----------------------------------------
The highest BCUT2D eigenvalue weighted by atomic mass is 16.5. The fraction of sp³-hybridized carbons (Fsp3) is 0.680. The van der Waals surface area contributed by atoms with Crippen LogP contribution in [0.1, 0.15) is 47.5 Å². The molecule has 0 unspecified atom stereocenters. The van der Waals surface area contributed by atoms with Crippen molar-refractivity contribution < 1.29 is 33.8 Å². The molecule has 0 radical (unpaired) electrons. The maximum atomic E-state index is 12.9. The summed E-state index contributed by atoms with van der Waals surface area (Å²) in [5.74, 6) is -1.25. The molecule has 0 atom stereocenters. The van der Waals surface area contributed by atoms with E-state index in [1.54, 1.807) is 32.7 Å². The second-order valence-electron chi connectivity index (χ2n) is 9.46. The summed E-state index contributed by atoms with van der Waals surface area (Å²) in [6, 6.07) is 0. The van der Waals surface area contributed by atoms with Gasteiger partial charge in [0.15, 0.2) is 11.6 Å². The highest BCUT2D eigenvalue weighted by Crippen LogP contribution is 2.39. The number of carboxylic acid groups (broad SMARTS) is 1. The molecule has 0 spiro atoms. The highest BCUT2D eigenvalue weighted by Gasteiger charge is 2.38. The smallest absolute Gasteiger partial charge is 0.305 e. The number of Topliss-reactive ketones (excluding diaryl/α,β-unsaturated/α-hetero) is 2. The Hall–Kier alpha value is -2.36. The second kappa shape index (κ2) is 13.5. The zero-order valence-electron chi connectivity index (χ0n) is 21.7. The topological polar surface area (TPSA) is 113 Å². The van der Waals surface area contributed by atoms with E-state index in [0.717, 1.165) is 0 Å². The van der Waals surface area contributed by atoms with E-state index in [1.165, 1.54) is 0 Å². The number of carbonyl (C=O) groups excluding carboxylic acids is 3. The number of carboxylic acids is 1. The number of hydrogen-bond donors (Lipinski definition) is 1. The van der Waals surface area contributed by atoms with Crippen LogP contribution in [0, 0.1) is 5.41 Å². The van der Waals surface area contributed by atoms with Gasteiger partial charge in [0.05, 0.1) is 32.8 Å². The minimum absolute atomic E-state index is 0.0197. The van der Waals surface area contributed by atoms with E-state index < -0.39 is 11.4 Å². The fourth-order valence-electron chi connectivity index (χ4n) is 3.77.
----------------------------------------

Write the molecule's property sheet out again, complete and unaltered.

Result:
The highest BCUT2D eigenvalue weighted by atomic mass is 16.5. The fraction of sp³-hybridized carbons (Fsp3) is 0.680. The van der Waals surface area contributed by atoms with Crippen LogP contribution in [0.1, 0.15) is 47.5 Å². The molecule has 0 unspecified atom stereocenters. The van der Waals surface area contributed by atoms with Crippen molar-refractivity contribution < 1.29 is 33.8 Å². The molecule has 0 radical (unpaired) electrons. The maximum atomic E-state index is 12.9. The summed E-state index contributed by atoms with van der Waals surface area (Å²) in [5.74, 6) is -1.25. The molecule has 0 atom stereocenters. The van der Waals surface area contributed by atoms with E-state index in [1.54, 1.807) is 32.7 Å². The second-order valence-electron chi connectivity index (χ2n) is 9.46. The summed E-state index contributed by atoms with van der Waals surface area (Å²) in [6, 6.07) is 0. The van der Waals surface area contributed by atoms with Gasteiger partial charge in [0.15, 0.2) is 11.6 Å². The highest BCUT2D eigenvalue weighted by Crippen LogP contribution is 2.39. The number of carboxylic acid groups (broad SMARTS) is 1. The molecule has 0 spiro atoms. The highest BCUT2D eigenvalue weighted by Gasteiger charge is 2.38. The smallest absolute Gasteiger partial charge is 0.305 e. The number of Topliss-reactive ketones (excluding diaryl/α,β-unsaturated/α-hetero) is 2. The Hall–Kier alpha value is -2.36. The second kappa shape index (κ2) is 13.5. The zero-order valence-electron chi connectivity index (χ0n) is 21.7. The topological polar surface area (TPSA) is 113 Å². The van der Waals surface area contributed by atoms with E-state index in [0.717, 1.165) is 0 Å². The van der Waals surface area contributed by atoms with E-state index in [1.165, 1.54) is 0 Å². The number of carbonyl (C=O) groups excluding carboxylic acids is 3. The number of carboxylic acids is 1. The number of hydrogen-bond donors (Lipinski definition) is 1. The van der Waals surface area contributed by atoms with Crippen LogP contribution in [0, 0.1) is 5.41 Å². The van der Waals surface area contributed by atoms with Gasteiger partial charge in [0.05, 0.1) is 32.8 Å². The minimum absolute atomic E-state index is 0.0197. The van der Waals surface area contributed by atoms with E-state index < -0.39 is 11.4 Å². The fourth-order valence-electron chi connectivity index (χ4n) is 3.77.